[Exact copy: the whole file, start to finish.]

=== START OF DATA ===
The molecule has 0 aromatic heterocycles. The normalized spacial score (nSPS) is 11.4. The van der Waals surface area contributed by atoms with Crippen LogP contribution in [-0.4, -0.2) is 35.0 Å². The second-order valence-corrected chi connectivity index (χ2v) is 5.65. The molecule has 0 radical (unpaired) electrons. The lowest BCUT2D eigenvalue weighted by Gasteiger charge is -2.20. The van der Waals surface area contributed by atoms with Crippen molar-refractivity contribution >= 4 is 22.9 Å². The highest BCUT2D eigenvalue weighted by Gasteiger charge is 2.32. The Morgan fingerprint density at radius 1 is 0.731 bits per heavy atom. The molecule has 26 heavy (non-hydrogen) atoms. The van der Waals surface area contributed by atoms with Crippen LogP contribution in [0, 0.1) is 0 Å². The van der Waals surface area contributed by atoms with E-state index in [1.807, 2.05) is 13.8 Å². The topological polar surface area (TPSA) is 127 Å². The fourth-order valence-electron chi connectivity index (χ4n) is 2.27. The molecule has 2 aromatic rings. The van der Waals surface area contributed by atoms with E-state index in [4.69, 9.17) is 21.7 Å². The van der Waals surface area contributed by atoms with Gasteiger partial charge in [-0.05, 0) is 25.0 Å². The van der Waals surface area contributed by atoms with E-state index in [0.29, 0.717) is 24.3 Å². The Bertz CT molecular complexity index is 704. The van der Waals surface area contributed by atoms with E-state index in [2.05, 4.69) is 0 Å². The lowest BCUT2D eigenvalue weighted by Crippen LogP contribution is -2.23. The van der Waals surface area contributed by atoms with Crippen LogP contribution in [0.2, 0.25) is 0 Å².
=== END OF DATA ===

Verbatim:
The molecule has 0 aromatic heterocycles. The normalized spacial score (nSPS) is 11.4. The van der Waals surface area contributed by atoms with Crippen LogP contribution in [-0.4, -0.2) is 35.0 Å². The second-order valence-corrected chi connectivity index (χ2v) is 5.65. The molecule has 0 radical (unpaired) electrons. The lowest BCUT2D eigenvalue weighted by Gasteiger charge is -2.20. The van der Waals surface area contributed by atoms with Crippen molar-refractivity contribution >= 4 is 22.9 Å². The highest BCUT2D eigenvalue weighted by Gasteiger charge is 2.32. The Morgan fingerprint density at radius 1 is 0.731 bits per heavy atom. The molecule has 26 heavy (non-hydrogen) atoms. The van der Waals surface area contributed by atoms with Crippen LogP contribution in [0, 0.1) is 0 Å². The van der Waals surface area contributed by atoms with E-state index in [1.807, 2.05) is 13.8 Å². The topological polar surface area (TPSA) is 127 Å². The fourth-order valence-electron chi connectivity index (χ4n) is 2.27. The molecule has 2 aromatic rings. The van der Waals surface area contributed by atoms with E-state index in [4.69, 9.17) is 21.7 Å². The van der Waals surface area contributed by atoms with Gasteiger partial charge in [-0.05, 0) is 25.0 Å². The van der Waals surface area contributed by atoms with E-state index in [0.29, 0.717) is 24.3 Å². The Bertz CT molecular complexity index is 704. The van der Waals surface area contributed by atoms with E-state index in [2.05, 4.69) is 0 Å². The lowest BCUT2D eigenvalue weighted by Crippen LogP contribution is -2.23. The van der Waals surface area contributed by atoms with Crippen LogP contribution in [0.2, 0.25) is 0 Å².